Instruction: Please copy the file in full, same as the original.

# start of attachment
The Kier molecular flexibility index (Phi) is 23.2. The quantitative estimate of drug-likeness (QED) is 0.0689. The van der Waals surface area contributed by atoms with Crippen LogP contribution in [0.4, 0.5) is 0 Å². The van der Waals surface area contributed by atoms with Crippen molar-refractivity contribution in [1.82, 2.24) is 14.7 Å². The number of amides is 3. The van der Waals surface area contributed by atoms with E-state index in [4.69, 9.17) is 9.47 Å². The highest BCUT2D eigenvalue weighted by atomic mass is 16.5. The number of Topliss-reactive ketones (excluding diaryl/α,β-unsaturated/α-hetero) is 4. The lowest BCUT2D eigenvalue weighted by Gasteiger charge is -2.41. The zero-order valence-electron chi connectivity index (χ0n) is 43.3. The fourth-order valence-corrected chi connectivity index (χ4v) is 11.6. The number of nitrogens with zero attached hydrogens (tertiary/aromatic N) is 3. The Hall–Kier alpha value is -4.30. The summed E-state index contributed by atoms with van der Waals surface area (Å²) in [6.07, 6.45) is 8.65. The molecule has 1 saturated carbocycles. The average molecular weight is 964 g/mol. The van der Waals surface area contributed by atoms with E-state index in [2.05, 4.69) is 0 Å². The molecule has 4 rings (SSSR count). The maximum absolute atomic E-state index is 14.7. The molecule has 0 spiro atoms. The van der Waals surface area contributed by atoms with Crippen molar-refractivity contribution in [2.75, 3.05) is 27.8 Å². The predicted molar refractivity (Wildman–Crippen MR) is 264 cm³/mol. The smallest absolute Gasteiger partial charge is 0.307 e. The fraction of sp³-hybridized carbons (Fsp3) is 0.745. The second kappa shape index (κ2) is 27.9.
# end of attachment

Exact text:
The Kier molecular flexibility index (Phi) is 23.2. The quantitative estimate of drug-likeness (QED) is 0.0689. The van der Waals surface area contributed by atoms with Crippen LogP contribution in [0.4, 0.5) is 0 Å². The van der Waals surface area contributed by atoms with Crippen molar-refractivity contribution in [1.82, 2.24) is 14.7 Å². The number of amides is 3. The van der Waals surface area contributed by atoms with E-state index in [4.69, 9.17) is 9.47 Å². The highest BCUT2D eigenvalue weighted by atomic mass is 16.5. The number of Topliss-reactive ketones (excluding diaryl/α,β-unsaturated/α-hetero) is 4. The lowest BCUT2D eigenvalue weighted by Gasteiger charge is -2.41. The zero-order valence-electron chi connectivity index (χ0n) is 43.3. The fourth-order valence-corrected chi connectivity index (χ4v) is 11.6. The number of nitrogens with zero attached hydrogens (tertiary/aromatic N) is 3. The Hall–Kier alpha value is -4.30. The summed E-state index contributed by atoms with van der Waals surface area (Å²) in [6.07, 6.45) is 8.65. The molecule has 1 saturated carbocycles. The average molecular weight is 964 g/mol. The van der Waals surface area contributed by atoms with E-state index in [2.05, 4.69) is 0 Å². The molecule has 4 rings (SSSR count). The maximum absolute atomic E-state index is 14.7. The molecule has 0 spiro atoms. The van der Waals surface area contributed by atoms with Crippen molar-refractivity contribution in [2.75, 3.05) is 27.8 Å². The predicted molar refractivity (Wildman–Crippen MR) is 264 cm³/mol. The smallest absolute Gasteiger partial charge is 0.307 e. The fraction of sp³-hybridized carbons (Fsp3) is 0.745. The second kappa shape index (κ2) is 27.9.